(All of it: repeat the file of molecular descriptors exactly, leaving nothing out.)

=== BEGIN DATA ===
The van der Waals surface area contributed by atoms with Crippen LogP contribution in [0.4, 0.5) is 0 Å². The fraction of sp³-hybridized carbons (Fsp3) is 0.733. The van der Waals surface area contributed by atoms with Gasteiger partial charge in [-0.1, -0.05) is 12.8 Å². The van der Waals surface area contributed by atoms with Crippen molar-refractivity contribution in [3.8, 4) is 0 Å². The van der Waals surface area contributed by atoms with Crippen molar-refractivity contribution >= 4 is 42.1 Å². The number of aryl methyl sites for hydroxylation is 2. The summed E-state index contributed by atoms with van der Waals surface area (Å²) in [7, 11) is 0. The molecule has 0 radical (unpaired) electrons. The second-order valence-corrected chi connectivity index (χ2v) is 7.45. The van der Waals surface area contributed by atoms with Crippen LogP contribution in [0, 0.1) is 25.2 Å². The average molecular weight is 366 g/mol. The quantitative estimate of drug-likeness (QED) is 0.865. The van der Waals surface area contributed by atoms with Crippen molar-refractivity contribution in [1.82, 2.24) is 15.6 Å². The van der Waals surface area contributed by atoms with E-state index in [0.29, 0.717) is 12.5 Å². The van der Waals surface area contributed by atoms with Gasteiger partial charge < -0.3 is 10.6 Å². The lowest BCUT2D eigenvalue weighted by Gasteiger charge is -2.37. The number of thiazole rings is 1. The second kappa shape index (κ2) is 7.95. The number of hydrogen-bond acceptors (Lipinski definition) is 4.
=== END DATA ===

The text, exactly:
The van der Waals surface area contributed by atoms with Crippen LogP contribution in [0.4, 0.5) is 0 Å². The fraction of sp³-hybridized carbons (Fsp3) is 0.733. The van der Waals surface area contributed by atoms with Gasteiger partial charge in [-0.1, -0.05) is 12.8 Å². The van der Waals surface area contributed by atoms with Crippen molar-refractivity contribution in [3.8, 4) is 0 Å². The van der Waals surface area contributed by atoms with Crippen molar-refractivity contribution >= 4 is 42.1 Å². The number of aryl methyl sites for hydroxylation is 2. The summed E-state index contributed by atoms with van der Waals surface area (Å²) in [7, 11) is 0. The molecule has 0 radical (unpaired) electrons. The second-order valence-corrected chi connectivity index (χ2v) is 7.45. The van der Waals surface area contributed by atoms with Crippen LogP contribution in [0, 0.1) is 25.2 Å². The average molecular weight is 366 g/mol. The quantitative estimate of drug-likeness (QED) is 0.865. The van der Waals surface area contributed by atoms with Crippen molar-refractivity contribution in [1.82, 2.24) is 15.6 Å². The van der Waals surface area contributed by atoms with E-state index in [0.29, 0.717) is 12.5 Å². The van der Waals surface area contributed by atoms with Gasteiger partial charge < -0.3 is 10.6 Å². The lowest BCUT2D eigenvalue weighted by Gasteiger charge is -2.37. The number of thiazole rings is 1. The second kappa shape index (κ2) is 7.95. The number of hydrogen-bond acceptors (Lipinski definition) is 4.